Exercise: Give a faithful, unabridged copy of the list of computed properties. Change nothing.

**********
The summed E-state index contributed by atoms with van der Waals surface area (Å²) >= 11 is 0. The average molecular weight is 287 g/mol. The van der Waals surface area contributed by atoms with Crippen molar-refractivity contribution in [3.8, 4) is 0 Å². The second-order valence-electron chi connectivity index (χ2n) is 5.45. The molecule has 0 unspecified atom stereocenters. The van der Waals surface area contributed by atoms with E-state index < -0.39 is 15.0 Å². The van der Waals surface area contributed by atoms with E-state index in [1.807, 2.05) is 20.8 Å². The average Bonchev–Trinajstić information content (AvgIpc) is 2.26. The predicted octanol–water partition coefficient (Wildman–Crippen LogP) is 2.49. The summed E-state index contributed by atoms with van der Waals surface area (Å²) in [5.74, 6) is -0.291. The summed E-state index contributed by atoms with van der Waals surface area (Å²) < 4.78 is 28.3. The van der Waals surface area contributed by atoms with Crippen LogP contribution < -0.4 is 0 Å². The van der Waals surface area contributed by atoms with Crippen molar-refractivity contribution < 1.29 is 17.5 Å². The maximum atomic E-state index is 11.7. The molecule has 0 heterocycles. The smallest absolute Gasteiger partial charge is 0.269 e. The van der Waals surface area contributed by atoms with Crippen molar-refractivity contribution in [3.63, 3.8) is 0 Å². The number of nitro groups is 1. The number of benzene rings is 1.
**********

The summed E-state index contributed by atoms with van der Waals surface area (Å²) >= 11 is 0. The average molecular weight is 287 g/mol. The van der Waals surface area contributed by atoms with Crippen molar-refractivity contribution in [3.8, 4) is 0 Å². The second-order valence-electron chi connectivity index (χ2n) is 5.45. The molecule has 0 unspecified atom stereocenters. The van der Waals surface area contributed by atoms with E-state index < -0.39 is 15.0 Å². The van der Waals surface area contributed by atoms with E-state index in [1.807, 2.05) is 20.8 Å². The average Bonchev–Trinajstić information content (AvgIpc) is 2.26. The predicted octanol–water partition coefficient (Wildman–Crippen LogP) is 2.49. The summed E-state index contributed by atoms with van der Waals surface area (Å²) in [5.74, 6) is -0.291. The summed E-state index contributed by atoms with van der Waals surface area (Å²) < 4.78 is 28.3. The van der Waals surface area contributed by atoms with Crippen LogP contribution < -0.4 is 0 Å². The van der Waals surface area contributed by atoms with Crippen molar-refractivity contribution < 1.29 is 17.5 Å². The maximum atomic E-state index is 11.7. The molecule has 0 heterocycles. The smallest absolute Gasteiger partial charge is 0.269 e. The van der Waals surface area contributed by atoms with Crippen molar-refractivity contribution in [3.63, 3.8) is 0 Å². The number of nitro groups is 1. The number of benzene rings is 1.